Using stable isotope analysis to discriminate gasoline on the basis of its origin

Authors

  • Su-Young Heo,

    1. Graduate School of Analytical Science and Technology, Chungnam National University, Daejeon, Korea
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    • These authors contributed equally to this work.

  • Woo-Jin Shin,

    1. Division of Earth & Environmental Sciences, Ochang Center, Korea Basic Science Institute, Ochang-eup, Cheongwon-gun, Chungbuk, Korea
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    • These authors contributed equally to this work.

  • Sin-Woo Lee,

    1. Division of Earth & Environmental Sciences, Ochang Center, Korea Basic Science Institute, Ochang-eup, Cheongwon-gun, Chungbuk, Korea
    2. Department of Geology and Earth Environmental Sciences, Chungnam National University, Daejeon, 305–764, Korea
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  • Yeon-Sik Bong,

    1. Division of Earth & Environmental Sciences, Ochang Center, Korea Basic Science Institute, Ochang-eup, Cheongwon-gun, Chungbuk, Korea
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  • Kwang-Sik Lee

    Corresponding author
    1. Graduate School of Analytical Science and Technology, Chungnam National University, Daejeon, Korea
    • Division of Earth & Environmental Sciences, Ochang Center, Korea Basic Science Institute, Ochang-eup, Cheongwon-gun, Chungbuk, Korea
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K.-S. Lee, Graduate School of Analytical Science and Technology, Chungnam National University, Daejeon 305–764, Korea.

E-mail: kslee@kbsi.re.kr

Abstract

RATIONALE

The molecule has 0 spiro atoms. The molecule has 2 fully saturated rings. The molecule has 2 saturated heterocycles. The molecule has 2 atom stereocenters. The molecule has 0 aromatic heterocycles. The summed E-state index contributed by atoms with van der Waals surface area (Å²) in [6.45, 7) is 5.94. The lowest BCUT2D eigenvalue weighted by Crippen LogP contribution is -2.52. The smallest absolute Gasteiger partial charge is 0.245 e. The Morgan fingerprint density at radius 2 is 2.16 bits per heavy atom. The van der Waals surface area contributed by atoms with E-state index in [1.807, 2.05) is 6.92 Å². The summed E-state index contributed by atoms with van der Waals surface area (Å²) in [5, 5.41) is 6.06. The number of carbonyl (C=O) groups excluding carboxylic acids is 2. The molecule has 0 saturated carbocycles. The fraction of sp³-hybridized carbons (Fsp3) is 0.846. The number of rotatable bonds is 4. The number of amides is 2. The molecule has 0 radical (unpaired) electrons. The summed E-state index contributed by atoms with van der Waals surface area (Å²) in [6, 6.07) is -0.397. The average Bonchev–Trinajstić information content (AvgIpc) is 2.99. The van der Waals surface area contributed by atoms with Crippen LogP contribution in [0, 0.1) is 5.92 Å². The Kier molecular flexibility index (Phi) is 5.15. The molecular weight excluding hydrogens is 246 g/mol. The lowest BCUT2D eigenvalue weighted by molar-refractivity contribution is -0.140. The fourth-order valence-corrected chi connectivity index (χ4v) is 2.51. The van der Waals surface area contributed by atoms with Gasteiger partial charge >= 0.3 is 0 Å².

Leakage of gasoline and diesel from underground tanks has led to a severe environmental problem in many countries. Tracing the production origin of gasoline and diesel is required to enable the development of dispute resolution and appropriate remediation strategies for the oil-contaminated sites.

METHODS

We investigated the bulk and compound-specific isotopic compositions of gasoline produced by four oil companies in South Korea: S-Oil, SK, GS and Hyundai. The relative abundance of several compounds in gasoline was determined by the peak height of the major ion (m/z 44).

RESULTS

The δ13CBulk and δDBulk values of gasoline produced by S-Oil were significantly different from those of SK, GS and Hyundai. In particular, the compound-specific isotopic value (δ13CCSIA) of methyl tert-butyl ether (MTBE) in S-Oil gasoline was significantly lower than that of gasoline produced by other oil companies. The abundance of several compounds in gasoline, such as n-pentane, MTBE, n-hexane, toluene, ethylbenzene and o-xylene, differed widely among gasoline from different oil companies.

CONCLUSIONS

This study shows that gasoline can be forensically discriminated according to the oil company responsible for its manufacture using stable isotope analysis combined with multivariate statistical analysis. Copyright © 2012 John Wiley & Sons, Ltd.

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